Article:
This last week has been quite eventful. You know my cute little international family? Well it lost a member. Don’t worry, nobody died.
It all began last Monday, the 7th. Well, it probably had been building up for a while. You see, from the day I arrived and met Reyna, her begotten children and grandchildren, and Lisa (her self-proclaimed baby- just like a daughter), Reyna mentioned Lisa’s eating habits around the house. “She eats like a cat,” she said, and they all laughed! It was a joke, nothing serious. The truth was that, first of all, Lisa never eats a huge amount, even in Germany. She’s always been a light eater, which is fine. Secondly, she dislikes rice, fish, meat, and soup. If you know anything about Ecuadorian cuisine, you’re lauhging, because that rules out most of the food. Basically, the only food Lisa takes delight in here in Ecuador is pizza, pasta, ice cream, oreos, and plantains. It’s pretty comical. Or it was.
On Monday afternoon, Lisa and I were sitting in our room. She had eaten lunch with Reyna’s daughter, Anita Julia, that day, like she does every school day. Schools here get out at 1:30, so that children can return home and eat with their families. Reyna and I, however, eat in Pulinguí, because teachers have to stay at their schools and “plan and prepare” until 3:30. I’m not positive what Lisa had for lunch, but I can guarantee that it started with a soup, then led to a plate of rice, meat, and some variety of vegetables. I love lunches here! But, obviously, Lisa does not. Back to that afternoon in our room. Lisa’s sitting on her bed with a mini box of cereal in hand. Reyna had about a dozen of them in her kitchen. We’re both doing our thing, meanwhile Lisa goes through one, two, three, four of these little cereal boxes, eating it like popcorn. Reyna opens the door to our room, notices the 4 cereal carcasses, and asks Lisa if she wanted to go out and buy a camera. Lisa was headed to the Amazon region of Ecuador in a week and a half and needed a camera. But we had discussed it the day before, and she’d told me that she wanted to go with me, like sister bonding, I guess. So she said to Reyna “No, I’m going to go with Tricia later this afternoon.” Reyna said nothing and left- not just our room, but the house- without a word.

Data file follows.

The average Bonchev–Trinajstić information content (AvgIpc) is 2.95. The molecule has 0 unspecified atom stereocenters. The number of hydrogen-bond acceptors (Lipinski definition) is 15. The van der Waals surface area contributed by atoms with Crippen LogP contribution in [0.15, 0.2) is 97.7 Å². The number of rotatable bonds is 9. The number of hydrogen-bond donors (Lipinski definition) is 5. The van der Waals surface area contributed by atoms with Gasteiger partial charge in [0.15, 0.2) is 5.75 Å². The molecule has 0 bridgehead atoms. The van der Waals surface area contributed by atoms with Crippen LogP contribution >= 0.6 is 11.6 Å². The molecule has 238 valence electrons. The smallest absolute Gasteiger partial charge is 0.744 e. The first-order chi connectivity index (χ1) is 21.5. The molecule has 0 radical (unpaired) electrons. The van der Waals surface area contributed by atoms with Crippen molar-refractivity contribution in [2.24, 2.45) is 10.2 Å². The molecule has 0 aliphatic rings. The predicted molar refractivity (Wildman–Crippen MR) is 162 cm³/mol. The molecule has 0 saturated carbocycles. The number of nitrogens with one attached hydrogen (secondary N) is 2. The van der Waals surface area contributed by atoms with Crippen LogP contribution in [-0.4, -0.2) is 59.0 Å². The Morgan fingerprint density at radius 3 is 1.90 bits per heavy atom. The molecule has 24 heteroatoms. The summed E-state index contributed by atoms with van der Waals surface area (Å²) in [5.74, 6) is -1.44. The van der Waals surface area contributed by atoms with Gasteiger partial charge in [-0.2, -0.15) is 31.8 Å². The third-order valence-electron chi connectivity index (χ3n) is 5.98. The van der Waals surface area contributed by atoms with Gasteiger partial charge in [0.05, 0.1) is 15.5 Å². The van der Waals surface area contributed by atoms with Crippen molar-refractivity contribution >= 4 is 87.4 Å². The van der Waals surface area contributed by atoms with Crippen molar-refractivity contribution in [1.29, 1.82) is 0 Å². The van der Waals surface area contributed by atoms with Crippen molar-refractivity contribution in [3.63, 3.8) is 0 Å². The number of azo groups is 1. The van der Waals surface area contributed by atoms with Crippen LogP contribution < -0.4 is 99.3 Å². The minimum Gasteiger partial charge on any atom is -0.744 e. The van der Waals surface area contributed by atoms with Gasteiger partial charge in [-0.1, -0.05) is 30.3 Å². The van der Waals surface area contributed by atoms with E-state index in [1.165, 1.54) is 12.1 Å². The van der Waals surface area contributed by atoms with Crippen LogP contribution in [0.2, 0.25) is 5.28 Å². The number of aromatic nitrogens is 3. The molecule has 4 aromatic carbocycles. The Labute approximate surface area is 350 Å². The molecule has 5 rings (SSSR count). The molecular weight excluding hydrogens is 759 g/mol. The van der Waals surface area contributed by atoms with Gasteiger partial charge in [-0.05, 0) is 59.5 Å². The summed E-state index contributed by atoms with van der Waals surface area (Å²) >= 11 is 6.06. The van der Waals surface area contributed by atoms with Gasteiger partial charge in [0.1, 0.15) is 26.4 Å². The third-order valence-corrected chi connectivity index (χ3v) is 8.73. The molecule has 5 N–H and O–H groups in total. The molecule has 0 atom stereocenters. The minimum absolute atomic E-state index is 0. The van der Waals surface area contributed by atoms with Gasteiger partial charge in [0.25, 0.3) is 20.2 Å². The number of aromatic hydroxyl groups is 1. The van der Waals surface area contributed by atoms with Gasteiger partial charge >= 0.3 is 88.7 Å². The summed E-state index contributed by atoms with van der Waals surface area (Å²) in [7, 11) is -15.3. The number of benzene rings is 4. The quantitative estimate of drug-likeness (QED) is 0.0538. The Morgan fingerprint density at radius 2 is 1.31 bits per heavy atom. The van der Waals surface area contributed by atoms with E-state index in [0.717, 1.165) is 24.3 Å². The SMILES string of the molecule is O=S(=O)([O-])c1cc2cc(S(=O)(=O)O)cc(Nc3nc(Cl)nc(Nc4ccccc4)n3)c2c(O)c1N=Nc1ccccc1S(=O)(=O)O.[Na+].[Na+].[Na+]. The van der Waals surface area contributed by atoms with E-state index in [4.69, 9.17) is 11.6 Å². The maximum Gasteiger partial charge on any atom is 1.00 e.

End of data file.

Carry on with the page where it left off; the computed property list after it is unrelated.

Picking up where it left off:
In about half an hour, Reyna returned. I was in the kitchen on my computer, probably blogging. Lisa was in our room with the door open. Reyna walks into the kitchen, looks at me with fire in her eyes, and rants for about 5 minutes about Lisa’s eating habits, her “bad attitude,” her “laziness”- all when Lisa is within earshot. She explained to me that it was very rude of Lisa to tell her that she didn’t want to shop with her, that it was not okay that Lisa didn’t help enough around the house, that Lisa didn’t like children (which is true) and that bothered Reyna because she wanted Lisa to love her grandchildren, that by not making an effort to eat things she did not enjoy (but rather, veg out on junk food like cereal) Lisa was disrespecting the culture of Ecuador, and that if Lisa wanted to remain in the house she needed to change the way she was acting, among other things. It was a passionate, dramatic speech. After she barked her last complaint about this teenager living in her house, who she had so many times referred to as “mi bebé,” she left the house once more. I, then, after hearing her car tear away from the house, cautiously made my way back to our room and looked at poor Lisa, who was on the verge of tears because of this unexpected eruption of anger.